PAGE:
Australian designer Alexander Michael has sent us the Kangaroo Valley house that is located two hours south of Sydney, Australia, and was completed in 2005.
Visit Alexander Michael’s website – here.
Read the full description after the photos….
Description of the Kangaroo Valley House by Alexander Michael:
Firstly, the house at Kangaroo Valley is our own weekend house, so we (my partner and I) were the clients.
We were searching for a property on the coast of Tuscany. When we realised we couldn’t afford even a dump; we had to look closer to home. A client suggested we take a drive to Kangaroo Valley where they had a house. She gave me the number of the agent, so I phoned and said “I’d like one-hundred acres, privacy, water, rain forest, and lots of views”, thinking; what the hell, go for it!
It literally took twenty minutes before we saw the property, and said, “Yes, we’ll take it”.
The plan was to build something small and inexpensive, but an architect friend suggested that that was a dumb idea, saying, “When will you ever get another chance like this? Get out there!”
The thing I love most about design, whether it’s a mechanic’s tool or a multi-story building, is to see how it’s put together and what makes it work. When these features of machinery are denied by covering up, or burying out of sight for no other reason than decorative, then I think is a terrible waste. I guess it’s the same reason I love to stare at the skeletons of great whales, or fish, or humans; it’s all architectural machinery, its function is to support, and it’s beautiful.
That was primarily the guiding principle for Kangaroo Valley. The construction materials (concrete, galvanised steel, glass, and some timber) were simply a response to practicality, and my love for hardware shops. I’ve always tried to remain true to the materials I use, and consequently prefer to avoid painting, rendering, or cladding a material that would otherwise be fine. “Why lie when the truth would do,” my mother always said.
There are primarily two parts to this building, one being the main living area, the other being the two individual bedrooms separated from the main building by a semi-covered walkway. As this was a weekender, I wanted it to feel like one, and so the walk outside to get to the bedrooms gives it a kind of resort atmosphere, as well as doubling as an escape from the bustle of the living area.
The Living area is basically a simple rectangular space with a polished concrete floor, eighty percent enclosed by retractable glass walls, and single-span composite timber beams supporting the sub-roof ceiling. At twenty meters long, by seven meters wide, there is no internal structure, the only division being the Utility Pod bringing the services up through the concrete slab to the kitchen, WC, laundry, and media room. Like a house of cards, the entire pod is fabricated from structural fibrous cement sheet, only held together by exposed galvanised steel braces. The Pod stops well short of the ceiling to allow for visual flow-through. Like the Pod, I’ve used the same material to sheet all of the exterior walls as well as the top of the sub-roof. In its raw state, fibrous cement sheet is a wonderful, but under-utilised and misunderstood material, thanks mostly to its infamous predecessor, asbestos sheeting. Covering all of this like a giant sun-shade, is a primary roof structure of galvanised steel supported by twelve massive timber columns, four of which stand in the twenty-seven meter long reflection pond. It is this roof that supports the sub-roof by four fine steel rods, allowing three sides of the living area to be opened to the landscape.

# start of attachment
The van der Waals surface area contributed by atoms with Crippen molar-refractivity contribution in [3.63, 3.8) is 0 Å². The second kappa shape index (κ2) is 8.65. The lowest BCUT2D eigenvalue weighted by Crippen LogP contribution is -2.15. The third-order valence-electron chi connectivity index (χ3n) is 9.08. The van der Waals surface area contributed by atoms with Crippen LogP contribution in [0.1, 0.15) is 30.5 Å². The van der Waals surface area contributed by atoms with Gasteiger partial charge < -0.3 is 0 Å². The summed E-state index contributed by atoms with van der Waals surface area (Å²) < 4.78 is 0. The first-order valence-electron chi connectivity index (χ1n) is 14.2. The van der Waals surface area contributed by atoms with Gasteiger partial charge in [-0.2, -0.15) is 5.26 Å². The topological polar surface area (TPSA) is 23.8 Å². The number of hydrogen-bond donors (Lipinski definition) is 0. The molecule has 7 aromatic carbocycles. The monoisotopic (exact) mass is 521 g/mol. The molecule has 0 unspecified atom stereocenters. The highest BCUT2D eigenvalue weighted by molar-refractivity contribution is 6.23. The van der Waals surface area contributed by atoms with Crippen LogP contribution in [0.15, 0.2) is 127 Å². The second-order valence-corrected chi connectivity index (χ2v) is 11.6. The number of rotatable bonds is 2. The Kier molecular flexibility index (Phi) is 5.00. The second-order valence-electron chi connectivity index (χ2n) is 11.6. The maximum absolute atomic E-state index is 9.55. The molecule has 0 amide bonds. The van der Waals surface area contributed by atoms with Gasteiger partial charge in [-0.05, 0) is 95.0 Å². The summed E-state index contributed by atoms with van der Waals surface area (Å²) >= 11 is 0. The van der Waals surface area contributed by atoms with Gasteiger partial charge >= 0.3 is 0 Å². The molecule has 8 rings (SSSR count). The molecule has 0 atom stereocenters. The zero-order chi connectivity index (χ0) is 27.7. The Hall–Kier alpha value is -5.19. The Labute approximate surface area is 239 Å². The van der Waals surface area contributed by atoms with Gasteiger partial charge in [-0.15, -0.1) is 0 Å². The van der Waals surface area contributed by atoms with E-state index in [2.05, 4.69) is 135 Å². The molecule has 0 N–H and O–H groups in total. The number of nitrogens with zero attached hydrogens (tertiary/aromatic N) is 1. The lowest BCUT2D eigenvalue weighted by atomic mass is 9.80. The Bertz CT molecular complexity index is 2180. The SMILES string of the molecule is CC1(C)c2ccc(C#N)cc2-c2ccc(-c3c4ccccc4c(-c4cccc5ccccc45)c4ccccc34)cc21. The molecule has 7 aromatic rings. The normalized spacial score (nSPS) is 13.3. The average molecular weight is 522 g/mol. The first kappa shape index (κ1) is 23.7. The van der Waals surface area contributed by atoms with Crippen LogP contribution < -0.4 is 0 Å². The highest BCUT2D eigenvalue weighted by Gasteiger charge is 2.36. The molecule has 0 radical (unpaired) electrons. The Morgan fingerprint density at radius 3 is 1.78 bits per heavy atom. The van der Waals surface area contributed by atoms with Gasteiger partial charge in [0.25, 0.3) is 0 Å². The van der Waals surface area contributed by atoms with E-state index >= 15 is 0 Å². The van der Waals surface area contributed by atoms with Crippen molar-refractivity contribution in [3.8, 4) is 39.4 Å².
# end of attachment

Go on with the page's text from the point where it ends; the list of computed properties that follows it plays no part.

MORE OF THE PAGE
Air, water, and fire have so many things in common when it comes to tranquillity and peace of mind. This building seems to need the air as it scoops it up and channels it through its voids and openings. The sun too is scooped up by twenty panels of photo-voltaic cells, and channelled into twelve massive batteries located behind glass in the sitting room. I can sit for hours being mesmerised by the light on the reflection pond during the day, and the same while sitting by the fireplace at night. I guess what I’m trying to say is that the building seems to be alive as it interacts with us, and its environment.
Visit Alexander Michael’s website – here.